To me, these parallels illustrate what Ouida has taught me over the years, namely that nothing we think today is really new, and if we think it is, we probably have not looked hard enough – or we have failed to make sense of the past because we have lacked the vocabulary. Neo-Victorian media has a tendency to affirm a present-day enlightened identity (see Kohlke 2008), but Poor Things’ steampunk aspects also challenge and collapse the distance between past and present, them and us (Esser 2024b: 202).

Like Ouida, the film holds the potential for new and rewarding insights into our relationship with the nineteenth century – if we can find productive ways to engage with it.

Works Cited

Cerankowski, Karli June, and Megan Milks. 2014. “Introduction: Why Asexuality? Why Now?.” In Asexualities: Feminist and Queer Perspectives. London, Routledge, edited by Karli June Cerankowski and Megan Milks, 1-17. New York: Routledge.

Esser, Helena. 2024a. Ouida. Brighton: Edward Everett Root Publishers [forthcoming].

Esser, Helena. 2024b. Steampunk London: Neo-Victorian Urban Space and Popular Transmedia Memory. London: Bloomsbury [forthcoming].

Gilbert, Pamela K. 2005. Disease, Desire and the Body in Victorian Women’s Popular Novels. Cambridge: Cambridge University Press.

Hager, Lisa. 2014. “Embodying Agency: Ouida’s Sensational Shaping of the British New Woman.” In Rediscovering Victorian Women Sensation Writers, edited by Anne-Marie Beller and Tara MacDonald, 90-101. London: Routledge.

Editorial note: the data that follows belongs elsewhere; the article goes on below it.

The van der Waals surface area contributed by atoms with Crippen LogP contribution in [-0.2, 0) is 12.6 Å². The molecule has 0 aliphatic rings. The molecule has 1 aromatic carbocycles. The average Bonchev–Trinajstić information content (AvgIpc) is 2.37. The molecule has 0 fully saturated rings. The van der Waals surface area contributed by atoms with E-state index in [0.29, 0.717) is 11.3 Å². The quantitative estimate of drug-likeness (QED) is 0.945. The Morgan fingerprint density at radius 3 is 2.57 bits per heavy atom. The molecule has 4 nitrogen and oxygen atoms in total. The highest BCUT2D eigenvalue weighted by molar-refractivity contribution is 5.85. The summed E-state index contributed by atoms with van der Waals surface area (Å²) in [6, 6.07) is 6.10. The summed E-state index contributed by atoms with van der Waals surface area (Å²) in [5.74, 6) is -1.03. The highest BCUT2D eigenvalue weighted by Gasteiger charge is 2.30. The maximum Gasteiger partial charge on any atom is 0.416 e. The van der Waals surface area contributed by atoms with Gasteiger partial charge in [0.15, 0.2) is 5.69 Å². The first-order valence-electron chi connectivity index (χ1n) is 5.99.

Heilmann, Ann, and Mark Llewellyn. 2010. Neo-Victorianism: The Victorians in the Twenty-First Century, 1999–2009. London: Palgrave Macmillan.

Jordan, Jane. 2011b. “Ouida.” In A Companion to Sensation Fiction, edited by Pamela K. Gilbert, 220-31. Chichester: Wiley-Blackwell Publishing Ltd.

Kohlke, Marie-Luise, 2008. “Sexsation and the Neo-Victorian Novel: Orientalising the Nineteenth Century in Contemporary Fiction.” In Negotiating Sexual Idioms: Image, Text, Performance, edited by Marie-Luise Kohlke and Luisa Orza, 53–79. Amsterdam: Brill Rodopi.

Kohlke, Marie-Luise, and Christian Gutleben. 2012. “The (Mis)Shapes of Neo-Victorian Gothic: Continuations, Adaptations, Transformations.” In Neo-Victorian Gothic. Horror, Violence, and Degeneration in the Re-Imagined Nineteenth Century, edited by Marie-Louise Kohlke and Christian Gutleben, 1-50. Leiden: Brill Rodopi.

“Novels.” 1880. Examiner (10 July), 841.

Pykett, Lyn. 2016. “Fin-de-Siècle Ouida: A New Woman Writing Against the New Woman?” In The History of British Women’s Writing, 1880–1920, edited by Holly A. Laird, 35-46. London: Palgrave Macmillan.

Schroeder, Natalie, and Shari Hodges Holt. 2008. Ouida the Phenomenon: Evolving Social, Political, and Gender Concerns in Her Fiction. Newark: University of Delaware Press.